ELB Engineering

Diversifying the engineering company to prosper through the mining downturn

About This Project

The ELB Group traces its origins back to the early days of the 20th century and the enthusiasm and foresight of its founder, Edward L Bateman, who established the company in 1919. The company enjoyed steady growth and in 1951 The ELB Group was listed on the Johannesburg Stock Exchange (JSE:ELR). The engineering arm of the company is predominantly focused on materials handling, gravity separation for minerals beneficiation, and Industrial projects and has played a fundamental role in some of South Africa’s most influential resource projects.


“ELB Engineering Services has the capability of offering the mining and minerals, industrial and power sectors total turnkey project solutions,” says ELB Group CEO Dr Stephen Meijers.


“We provide total turnkey solutions using world class technology partners on an exclusive basis. By getting the best-in-breed in the world, with the best R&D going into the technologies, we provide world class solutions to our clients.”


One of ELB’s key differentiators in the market is the way it applies the total turnkey solution approach to the projects it works on. The company provides solutions for every stage of the construction and implementation cycle of a project. It provides services for the design on structural, civil and electrical stages, ELB can do ‘anything a project requires’ says Meijers.


ELB designs the product, has it fabricated and delivered on site. Then its construction subsidiary provides a full suite of construction services including mechanical, structural, electrical implementation and manages it all the way to commissioning.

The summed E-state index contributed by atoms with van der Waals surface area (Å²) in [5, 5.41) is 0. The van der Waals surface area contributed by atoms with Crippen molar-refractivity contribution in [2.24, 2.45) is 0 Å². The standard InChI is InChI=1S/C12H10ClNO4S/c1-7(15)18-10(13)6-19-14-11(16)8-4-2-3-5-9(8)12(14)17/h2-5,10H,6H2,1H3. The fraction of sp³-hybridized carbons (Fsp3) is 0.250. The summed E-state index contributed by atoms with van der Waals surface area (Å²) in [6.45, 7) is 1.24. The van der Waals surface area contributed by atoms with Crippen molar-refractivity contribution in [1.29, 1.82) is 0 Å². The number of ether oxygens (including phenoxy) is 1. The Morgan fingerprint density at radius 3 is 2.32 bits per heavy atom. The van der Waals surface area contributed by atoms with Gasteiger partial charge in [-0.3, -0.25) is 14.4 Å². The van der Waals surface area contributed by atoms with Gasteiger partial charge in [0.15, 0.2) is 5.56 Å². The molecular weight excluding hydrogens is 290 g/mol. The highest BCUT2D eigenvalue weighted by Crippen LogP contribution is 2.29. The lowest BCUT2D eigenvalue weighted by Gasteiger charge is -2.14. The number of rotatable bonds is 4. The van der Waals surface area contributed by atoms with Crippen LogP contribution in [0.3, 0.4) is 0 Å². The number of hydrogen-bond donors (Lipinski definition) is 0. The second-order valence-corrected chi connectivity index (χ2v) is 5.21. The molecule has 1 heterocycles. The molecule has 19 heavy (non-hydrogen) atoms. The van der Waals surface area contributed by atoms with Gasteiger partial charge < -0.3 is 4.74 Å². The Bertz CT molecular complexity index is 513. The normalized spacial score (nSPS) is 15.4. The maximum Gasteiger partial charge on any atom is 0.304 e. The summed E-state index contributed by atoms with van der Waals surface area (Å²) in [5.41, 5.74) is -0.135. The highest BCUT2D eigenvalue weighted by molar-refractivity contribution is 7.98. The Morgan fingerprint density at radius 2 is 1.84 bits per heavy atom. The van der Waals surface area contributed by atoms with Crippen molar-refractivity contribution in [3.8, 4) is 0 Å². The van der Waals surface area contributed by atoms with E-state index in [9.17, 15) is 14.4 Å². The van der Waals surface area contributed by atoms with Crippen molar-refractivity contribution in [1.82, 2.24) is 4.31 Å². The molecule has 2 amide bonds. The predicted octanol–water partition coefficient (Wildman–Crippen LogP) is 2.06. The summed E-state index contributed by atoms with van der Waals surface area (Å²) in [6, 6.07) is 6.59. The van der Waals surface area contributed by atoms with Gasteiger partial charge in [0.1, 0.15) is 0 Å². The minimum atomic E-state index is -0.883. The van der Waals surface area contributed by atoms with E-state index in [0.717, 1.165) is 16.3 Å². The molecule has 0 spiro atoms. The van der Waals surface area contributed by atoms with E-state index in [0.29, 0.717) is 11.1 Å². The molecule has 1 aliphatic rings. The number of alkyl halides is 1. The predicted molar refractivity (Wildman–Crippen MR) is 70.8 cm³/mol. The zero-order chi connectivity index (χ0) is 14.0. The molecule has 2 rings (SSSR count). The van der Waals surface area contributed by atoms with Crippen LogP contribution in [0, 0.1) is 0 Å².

“It is a very unique offering. I would say there is not another South African competitor which has that full offering. That is one of our main differentiators,” notes Meijers.


One of the key benefits of a single firm providing the total solution is that it dramatically reduces the clients’ exposure to risk as there are far fewer interfaces on an already-complex project. The secondary benefit is that ELB develops specific project knowledge that results in efficiencies as it moves through the project stages – instead of a new company having to come in and learn the unique challenges on any project.


“Everything from the technical risk to the execution risk, the relationship and financial risk is all controlled under one roof. There are efficiencies because we take responsibility for the overall price of the project and there are not ‘profits put on profits’,” explains Meijers.


“From a schedule point of view, from a financial point of view and from an interface point of view our model is definitely a differentiator. It takes all the pressure off the client. They can have a smaller management team and we get to liaise directly with the owners.”


Major projects


ELB Engineering Services has a vast portfolio of completed projects. The company has experience on a truly broad range of projects, providing innovative technical solutions to facilitate cross-industry production, processing and engineering.


One of the major projects ELB is currently working on is the coal and ash handling package for Medupi power station. The Medupi power station is an Eskom facility which ELB has been contracted on since February 2010. The engineering firm’s role on the project entailed the design, supply, erection and commissioning of the terrace coal and ash handling facility comprising 54 conveyors of various lengths.


“It is one of the largest coal-fired power stations in the world. We have been on the project for seven years and we have another two and half to go. It is a really significant project for us, at the time it was the biggest materials handling project in South Africa.”